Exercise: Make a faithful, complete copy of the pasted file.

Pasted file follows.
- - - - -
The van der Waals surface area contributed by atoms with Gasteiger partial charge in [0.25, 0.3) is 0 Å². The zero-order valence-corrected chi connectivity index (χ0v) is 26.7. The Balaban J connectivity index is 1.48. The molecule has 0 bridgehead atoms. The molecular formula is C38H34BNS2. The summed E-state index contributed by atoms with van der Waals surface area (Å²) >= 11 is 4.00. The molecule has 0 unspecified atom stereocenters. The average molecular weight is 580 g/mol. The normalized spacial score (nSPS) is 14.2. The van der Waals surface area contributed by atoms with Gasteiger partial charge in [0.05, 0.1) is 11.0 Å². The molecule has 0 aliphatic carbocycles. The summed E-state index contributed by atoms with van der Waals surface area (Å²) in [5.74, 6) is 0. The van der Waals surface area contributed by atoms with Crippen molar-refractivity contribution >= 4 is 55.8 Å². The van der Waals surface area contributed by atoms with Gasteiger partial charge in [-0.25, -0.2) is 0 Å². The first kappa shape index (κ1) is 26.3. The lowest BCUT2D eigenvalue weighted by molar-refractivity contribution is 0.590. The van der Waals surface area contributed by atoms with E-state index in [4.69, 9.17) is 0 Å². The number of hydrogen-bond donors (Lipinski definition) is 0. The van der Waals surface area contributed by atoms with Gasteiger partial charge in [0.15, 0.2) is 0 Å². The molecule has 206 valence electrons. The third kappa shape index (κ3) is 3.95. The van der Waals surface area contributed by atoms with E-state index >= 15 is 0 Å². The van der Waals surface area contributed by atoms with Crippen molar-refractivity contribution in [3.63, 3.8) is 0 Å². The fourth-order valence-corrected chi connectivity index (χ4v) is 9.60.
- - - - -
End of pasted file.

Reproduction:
The van der Waals surface area contributed by atoms with Gasteiger partial charge in [0.25, 0.3) is 0 Å². The zero-order valence-corrected chi connectivity index (χ0v) is 26.7. The Balaban J connectivity index is 1.48. The molecule has 0 bridgehead atoms. The molecular formula is C38H34BNS2. The summed E-state index contributed by atoms with van der Waals surface area (Å²) >= 11 is 4.00. The molecule has 0 unspecified atom stereocenters. The average molecular weight is 580 g/mol. The normalized spacial score (nSPS) is 14.2. The van der Waals surface area contributed by atoms with Gasteiger partial charge in [0.05, 0.1) is 11.0 Å². The molecule has 0 aliphatic carbocycles. The summed E-state index contributed by atoms with van der Waals surface area (Å²) in [5.74, 6) is 0. The van der Waals surface area contributed by atoms with Crippen molar-refractivity contribution >= 4 is 55.8 Å². The van der Waals surface area contributed by atoms with Gasteiger partial charge in [-0.25, -0.2) is 0 Å². The first kappa shape index (κ1) is 26.3. The lowest BCUT2D eigenvalue weighted by molar-refractivity contribution is 0.590. The van der Waals surface area contributed by atoms with E-state index in [4.69, 9.17) is 0 Å². The number of hydrogen-bond donors (Lipinski definition) is 0. The van der Waals surface area contributed by atoms with Gasteiger partial charge in [0.15, 0.2) is 0 Å². The molecule has 206 valence electrons. The third kappa shape index (κ3) is 3.95. The van der Waals surface area contributed by atoms with E-state index >= 15 is 0 Å². The van der Waals surface area contributed by atoms with Crippen molar-refractivity contribution in [3.63, 3.8) is 0 Å². The fourth-order valence-corrected chi connectivity index (χ4v) is 9.60.